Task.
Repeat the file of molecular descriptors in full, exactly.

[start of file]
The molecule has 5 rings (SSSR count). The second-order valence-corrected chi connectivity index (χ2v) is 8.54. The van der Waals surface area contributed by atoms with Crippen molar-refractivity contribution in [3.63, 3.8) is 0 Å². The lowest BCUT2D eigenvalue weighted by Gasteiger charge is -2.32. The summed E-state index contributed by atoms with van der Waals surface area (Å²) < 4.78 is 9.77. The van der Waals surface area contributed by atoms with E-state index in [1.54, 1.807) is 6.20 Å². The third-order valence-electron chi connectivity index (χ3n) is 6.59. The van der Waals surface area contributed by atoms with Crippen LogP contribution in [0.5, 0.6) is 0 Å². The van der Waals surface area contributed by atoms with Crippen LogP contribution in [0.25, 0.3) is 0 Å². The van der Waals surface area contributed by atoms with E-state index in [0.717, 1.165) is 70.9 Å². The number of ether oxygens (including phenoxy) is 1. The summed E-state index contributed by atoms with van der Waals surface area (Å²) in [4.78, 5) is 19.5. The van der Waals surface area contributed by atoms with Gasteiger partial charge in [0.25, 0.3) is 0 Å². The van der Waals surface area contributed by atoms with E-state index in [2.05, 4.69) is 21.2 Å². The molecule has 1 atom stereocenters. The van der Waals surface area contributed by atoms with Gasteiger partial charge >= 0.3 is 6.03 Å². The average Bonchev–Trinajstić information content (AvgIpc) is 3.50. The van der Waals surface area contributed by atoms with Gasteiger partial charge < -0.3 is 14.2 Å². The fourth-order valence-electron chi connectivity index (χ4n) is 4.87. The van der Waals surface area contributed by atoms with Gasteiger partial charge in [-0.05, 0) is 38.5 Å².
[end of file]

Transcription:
The molecule has 5 rings (SSSR count). The second-order valence-corrected chi connectivity index (χ2v) is 8.54. The van der Waals surface area contributed by atoms with Crippen molar-refractivity contribution in [3.63, 3.8) is 0 Å². The lowest BCUT2D eigenvalue weighted by Gasteiger charge is -2.32. The summed E-state index contributed by atoms with van der Waals surface area (Å²) < 4.78 is 9.77. The van der Waals surface area contributed by atoms with E-state index in [1.54, 1.807) is 6.20 Å². The third-order valence-electron chi connectivity index (χ3n) is 6.59. The van der Waals surface area contributed by atoms with Crippen LogP contribution in [0.5, 0.6) is 0 Å². The van der Waals surface area contributed by atoms with Crippen LogP contribution in [0.25, 0.3) is 0 Å². The van der Waals surface area contributed by atoms with E-state index in [0.717, 1.165) is 70.9 Å². The number of ether oxygens (including phenoxy) is 1. The summed E-state index contributed by atoms with van der Waals surface area (Å²) in [4.78, 5) is 19.5. The van der Waals surface area contributed by atoms with Gasteiger partial charge in [0.25, 0.3) is 0 Å². The van der Waals surface area contributed by atoms with E-state index in [2.05, 4.69) is 21.2 Å². The molecule has 1 atom stereocenters. The van der Waals surface area contributed by atoms with Gasteiger partial charge >= 0.3 is 6.03 Å². The average Bonchev–Trinajstić information content (AvgIpc) is 3.50. The van der Waals surface area contributed by atoms with Gasteiger partial charge < -0.3 is 14.2 Å². The fourth-order valence-electron chi connectivity index (χ4n) is 4.87. The van der Waals surface area contributed by atoms with Gasteiger partial charge in [-0.05, 0) is 38.5 Å².